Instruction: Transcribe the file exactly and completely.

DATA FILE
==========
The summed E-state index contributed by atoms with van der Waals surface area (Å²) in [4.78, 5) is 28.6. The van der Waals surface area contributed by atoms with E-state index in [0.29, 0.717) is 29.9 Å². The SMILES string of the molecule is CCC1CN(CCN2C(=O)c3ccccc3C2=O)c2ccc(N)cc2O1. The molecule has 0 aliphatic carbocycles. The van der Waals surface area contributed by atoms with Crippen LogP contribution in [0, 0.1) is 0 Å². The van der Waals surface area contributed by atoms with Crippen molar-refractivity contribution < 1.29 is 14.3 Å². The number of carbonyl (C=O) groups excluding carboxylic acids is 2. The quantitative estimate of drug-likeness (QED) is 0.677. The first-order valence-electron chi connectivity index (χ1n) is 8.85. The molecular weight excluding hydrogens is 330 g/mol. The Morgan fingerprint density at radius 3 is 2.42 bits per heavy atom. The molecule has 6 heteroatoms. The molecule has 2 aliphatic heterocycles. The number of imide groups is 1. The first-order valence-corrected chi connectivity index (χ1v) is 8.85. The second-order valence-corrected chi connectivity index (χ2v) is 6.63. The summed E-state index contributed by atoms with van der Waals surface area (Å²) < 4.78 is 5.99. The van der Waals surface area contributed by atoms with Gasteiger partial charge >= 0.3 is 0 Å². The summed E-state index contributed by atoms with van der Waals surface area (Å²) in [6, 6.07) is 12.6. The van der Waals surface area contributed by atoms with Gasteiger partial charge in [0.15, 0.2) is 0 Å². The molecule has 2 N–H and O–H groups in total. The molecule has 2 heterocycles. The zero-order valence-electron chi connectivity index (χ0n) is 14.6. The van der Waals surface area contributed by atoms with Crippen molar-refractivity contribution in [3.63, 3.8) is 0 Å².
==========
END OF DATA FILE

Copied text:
The summed E-state index contributed by atoms with van der Waals surface area (Å²) in [4.78, 5) is 28.6. The van der Waals surface area contributed by atoms with E-state index in [0.29, 0.717) is 29.9 Å². The SMILES string of the molecule is CCC1CN(CCN2C(=O)c3ccccc3C2=O)c2ccc(N)cc2O1. The molecule has 0 aliphatic carbocycles. The van der Waals surface area contributed by atoms with Crippen LogP contribution in [0, 0.1) is 0 Å². The van der Waals surface area contributed by atoms with Crippen molar-refractivity contribution < 1.29 is 14.3 Å². The number of carbonyl (C=O) groups excluding carboxylic acids is 2. The quantitative estimate of drug-likeness (QED) is 0.677. The first-order valence-electron chi connectivity index (χ1n) is 8.85. The molecular weight excluding hydrogens is 330 g/mol. The Morgan fingerprint density at radius 3 is 2.42 bits per heavy atom. The molecule has 6 heteroatoms. The molecule has 2 aliphatic heterocycles. The number of imide groups is 1. The first-order valence-corrected chi connectivity index (χ1v) is 8.85. The second-order valence-corrected chi connectivity index (χ2v) is 6.63. The summed E-state index contributed by atoms with van der Waals surface area (Å²) < 4.78 is 5.99. The van der Waals surface area contributed by atoms with Gasteiger partial charge >= 0.3 is 0 Å². The summed E-state index contributed by atoms with van der Waals surface area (Å²) in [6, 6.07) is 12.6. The van der Waals surface area contributed by atoms with Gasteiger partial charge in [0.15, 0.2) is 0 Å². The molecule has 2 N–H and O–H groups in total. The molecule has 2 heterocycles. The zero-order valence-electron chi connectivity index (χ0n) is 14.6. The van der Waals surface area contributed by atoms with Crippen molar-refractivity contribution in [3.63, 3.8) is 0 Å².